[1] This is a good place to make a point.  Some pointy headed academics will disagree with even this first sentence.  Technically, Congress did not “ban” incandescent bulbs in the Energy Independence and Security Act of 2007.  Rather, they set a standard that most, if not all, traditional incandescent bulbs could not achieve and established a schedule for light bulbs of different wattages to meet this standard.  So it is fair to say that Congress outlawed incandescent bulbs.  But since the accompanying Article is a synthesis of the broad topic of “energy policy” it would needlessly clutter and complicate the text to be “technically” accurate in every instance.  The size of the document would need to double and the reader would understand less of the essence of energy policy if I did not make some broad generalizations.  Nonetheless, I am sure I will receive some criticism that many of my statements are not “technically correct.”  I hope that making this point early in the article will allow for a better understanding of the content of the Article.

 

Highlighted Article: A Coal Exit Treaty Can Radically Simplify and Accelerate Climate Policy

  • 9/30/21 at 07:00 AM

 

From: The Honest Broker Newsletter

By: Roger Pielke Jr.

Date: September 20, 2021

 

A Coal Exit Treaty Can Radically Simplify and Accelerate Climate Policy

 

"A focus on eliminating coal power offers a much more pragmatic approach to deep decarbonization

While there are encouraging signs that the global emissions of carbon dioxide have plateaued, achieving deep decarbonization of the global economy remains a massive challenge. In this post I’ll propose a complementary approach to climate policy that is far more pragmatic than the current architecture of global climate policy.

For decades, climate policy has focused on managing outcomes, which at various times have included the atmospheric concentration of greenhouse gases and more recently, global average surface temperatures. Such outcomes are useful for setting goals – like the well-known 2 degree Celsius temperature target -- but are poor choices for management, because such outcomes can only be indirectly managed. Policy typically works better when focused on managing causes rather than consequences.

Climate policy, broadly conceived, includes an incredible array of issues touching upon just about every facet of policy making, but here I focus on a narrow but important element of climate policy, the emission of carbon dioxide from the burning of fossil fuels. Here the math is incredibly simple: if the temperature targets of the Paris agreement are to be reached, then carbon dioxide emissions from the burning of fossil fuels necessarily ..."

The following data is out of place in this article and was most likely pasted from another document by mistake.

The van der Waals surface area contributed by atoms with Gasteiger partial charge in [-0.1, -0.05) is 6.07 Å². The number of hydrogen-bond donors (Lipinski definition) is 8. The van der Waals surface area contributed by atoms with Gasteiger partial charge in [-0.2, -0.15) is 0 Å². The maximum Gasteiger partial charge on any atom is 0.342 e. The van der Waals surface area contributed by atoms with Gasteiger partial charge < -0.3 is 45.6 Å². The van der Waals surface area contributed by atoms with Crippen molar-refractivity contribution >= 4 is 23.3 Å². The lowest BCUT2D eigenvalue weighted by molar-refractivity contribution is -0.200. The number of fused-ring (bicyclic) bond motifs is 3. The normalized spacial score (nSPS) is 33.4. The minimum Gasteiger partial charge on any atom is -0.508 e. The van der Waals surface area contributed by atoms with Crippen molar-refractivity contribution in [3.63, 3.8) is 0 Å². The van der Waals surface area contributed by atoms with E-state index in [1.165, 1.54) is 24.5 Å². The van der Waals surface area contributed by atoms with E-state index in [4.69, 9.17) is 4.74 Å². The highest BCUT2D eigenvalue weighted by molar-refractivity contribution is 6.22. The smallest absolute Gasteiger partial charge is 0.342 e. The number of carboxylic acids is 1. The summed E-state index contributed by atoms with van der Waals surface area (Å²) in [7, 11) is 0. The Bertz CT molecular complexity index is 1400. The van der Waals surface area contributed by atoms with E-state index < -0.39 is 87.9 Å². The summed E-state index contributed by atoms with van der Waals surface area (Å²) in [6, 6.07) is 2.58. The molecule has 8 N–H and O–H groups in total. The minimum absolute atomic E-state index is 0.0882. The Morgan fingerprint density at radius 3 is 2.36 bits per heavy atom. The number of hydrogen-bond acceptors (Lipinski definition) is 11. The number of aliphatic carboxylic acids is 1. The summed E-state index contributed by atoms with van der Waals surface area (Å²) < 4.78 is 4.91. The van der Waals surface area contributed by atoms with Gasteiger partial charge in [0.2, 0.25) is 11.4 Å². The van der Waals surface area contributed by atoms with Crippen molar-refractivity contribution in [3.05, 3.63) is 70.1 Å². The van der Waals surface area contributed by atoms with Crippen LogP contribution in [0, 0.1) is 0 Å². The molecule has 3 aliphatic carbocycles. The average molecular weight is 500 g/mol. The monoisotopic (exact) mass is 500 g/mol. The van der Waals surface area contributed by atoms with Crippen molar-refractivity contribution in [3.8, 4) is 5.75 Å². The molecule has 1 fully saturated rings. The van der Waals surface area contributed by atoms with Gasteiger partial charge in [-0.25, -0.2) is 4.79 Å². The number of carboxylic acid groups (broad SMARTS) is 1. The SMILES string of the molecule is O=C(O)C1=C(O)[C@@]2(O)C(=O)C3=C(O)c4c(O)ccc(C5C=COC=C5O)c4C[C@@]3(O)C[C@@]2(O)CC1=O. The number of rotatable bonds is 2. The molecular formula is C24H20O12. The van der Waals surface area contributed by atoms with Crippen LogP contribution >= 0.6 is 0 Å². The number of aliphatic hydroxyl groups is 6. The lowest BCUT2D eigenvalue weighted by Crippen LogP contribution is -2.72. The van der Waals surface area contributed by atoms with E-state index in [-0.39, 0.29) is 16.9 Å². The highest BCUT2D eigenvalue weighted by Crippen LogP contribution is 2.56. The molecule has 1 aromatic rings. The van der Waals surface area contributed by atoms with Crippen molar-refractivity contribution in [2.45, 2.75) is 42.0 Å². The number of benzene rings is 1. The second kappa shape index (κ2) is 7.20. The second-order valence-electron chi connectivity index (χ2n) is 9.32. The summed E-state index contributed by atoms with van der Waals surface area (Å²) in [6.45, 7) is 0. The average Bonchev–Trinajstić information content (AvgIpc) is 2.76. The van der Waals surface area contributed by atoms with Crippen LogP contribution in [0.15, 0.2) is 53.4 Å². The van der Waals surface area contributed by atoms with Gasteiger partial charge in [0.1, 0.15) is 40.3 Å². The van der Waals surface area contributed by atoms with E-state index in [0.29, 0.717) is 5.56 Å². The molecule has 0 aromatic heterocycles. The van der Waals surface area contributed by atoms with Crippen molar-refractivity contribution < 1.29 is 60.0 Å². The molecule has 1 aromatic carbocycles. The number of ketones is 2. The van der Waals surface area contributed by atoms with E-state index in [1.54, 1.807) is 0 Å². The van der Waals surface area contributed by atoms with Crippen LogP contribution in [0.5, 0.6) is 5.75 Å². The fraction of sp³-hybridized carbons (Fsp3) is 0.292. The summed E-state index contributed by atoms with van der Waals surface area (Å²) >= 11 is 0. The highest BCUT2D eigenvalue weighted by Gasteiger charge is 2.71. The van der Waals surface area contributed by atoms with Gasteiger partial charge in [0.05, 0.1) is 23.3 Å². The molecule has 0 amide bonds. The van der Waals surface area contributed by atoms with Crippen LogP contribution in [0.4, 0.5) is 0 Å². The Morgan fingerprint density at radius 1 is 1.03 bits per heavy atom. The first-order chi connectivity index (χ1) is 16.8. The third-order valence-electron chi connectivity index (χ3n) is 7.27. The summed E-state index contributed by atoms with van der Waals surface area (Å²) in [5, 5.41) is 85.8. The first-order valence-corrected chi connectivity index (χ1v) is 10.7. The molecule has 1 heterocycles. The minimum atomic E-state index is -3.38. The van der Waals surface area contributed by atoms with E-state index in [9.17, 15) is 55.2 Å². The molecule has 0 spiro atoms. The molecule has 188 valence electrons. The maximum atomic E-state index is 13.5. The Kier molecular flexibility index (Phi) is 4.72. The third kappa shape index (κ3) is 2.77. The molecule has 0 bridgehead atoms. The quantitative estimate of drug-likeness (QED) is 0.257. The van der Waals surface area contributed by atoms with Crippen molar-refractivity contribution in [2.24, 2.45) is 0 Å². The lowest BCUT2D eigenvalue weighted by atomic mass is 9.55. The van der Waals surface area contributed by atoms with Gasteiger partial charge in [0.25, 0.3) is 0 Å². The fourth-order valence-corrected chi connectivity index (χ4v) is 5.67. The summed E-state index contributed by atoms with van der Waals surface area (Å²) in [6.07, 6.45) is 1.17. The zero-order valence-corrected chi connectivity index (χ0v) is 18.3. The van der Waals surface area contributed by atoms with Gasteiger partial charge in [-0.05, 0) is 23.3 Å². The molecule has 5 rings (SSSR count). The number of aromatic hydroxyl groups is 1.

A Coal Exit Treaty Can Radically Simplify and Accelerate Climate Policy

 

Tags: Highlighted Article

Pieces of a Plan

"A goal without a plan is just a wish." – Antoine de Saint-Exupéry

The Biden Administration has yet to release a plan to reach its stated CO2 emission reduction goals for 2030, 2035 and 2050. However, the Administration has taken several apparently disjointed actions which provide some hint of what the plan will involve. These actions present the potential of a very inconvenient and dangerous energy future for the US.

Intermittent renewable generation provided approximately 10.7% of US electricity generated for all uses in 2020. The Administration’s stated goal is to achieve 100% clean electricity by 2035, or within 13.3 years. The US currently has 1,117,475 MW of generating capacity, of which 66%, or 737,534 MW is fossil fueled and would need to be replaced by clean generators, primarily wind and solar. Assuming that the current shares of solar (~20%) and wind (~80%) continue into the future, total new intermittent renewable generating capacity of approximately 2,000,000 MW would be required to replace the entire fossil fuel generating fleet.

Wind turbines would constitute approximately 80% of the new generating capacity, requiring installation of 1,475,000 MW of wind turbine generating capacity. This would require production and installation of approximately 500,000 onshore 2 MW wind turbines, approximately 100,000 offshore 14 MW wind turbines, or some combination thereof. Solar PV collectors would constitute approximately 20% of the new generating capacity, requiring installation of approximately 590,000 MW of solar generating capacity, or approximately 1,475,000,000 solar collectors of 400W capacity. Note that these calculations are based on current electricity demand and consumption and make no allowances for the additional demand and consumption which would result from conversion to electric vehicles and the replacement of residential and commercial natural gas, propane and oil fueled appliances and equipment, most of which would likely occur after 2035.

The Administration has proclaimed that this transition would result in creation of millions of high paying union jobs, which implies that the production of the wind turbines and solar collectors would occur in the US. This would require preparation of numerous environmental impact statements by potential generation developers, review and approval of those impact statements by federal and state regulators and the issuance of building permits by federal and state authorities. This is currently a long, difficult and expensive process which could extend to, and likely beyond, 2025. This would also require the design, construction and commissioning of manufacturing facilities for the wind turbines and solar collectors, which could also extend to, and likely beyond, 2025.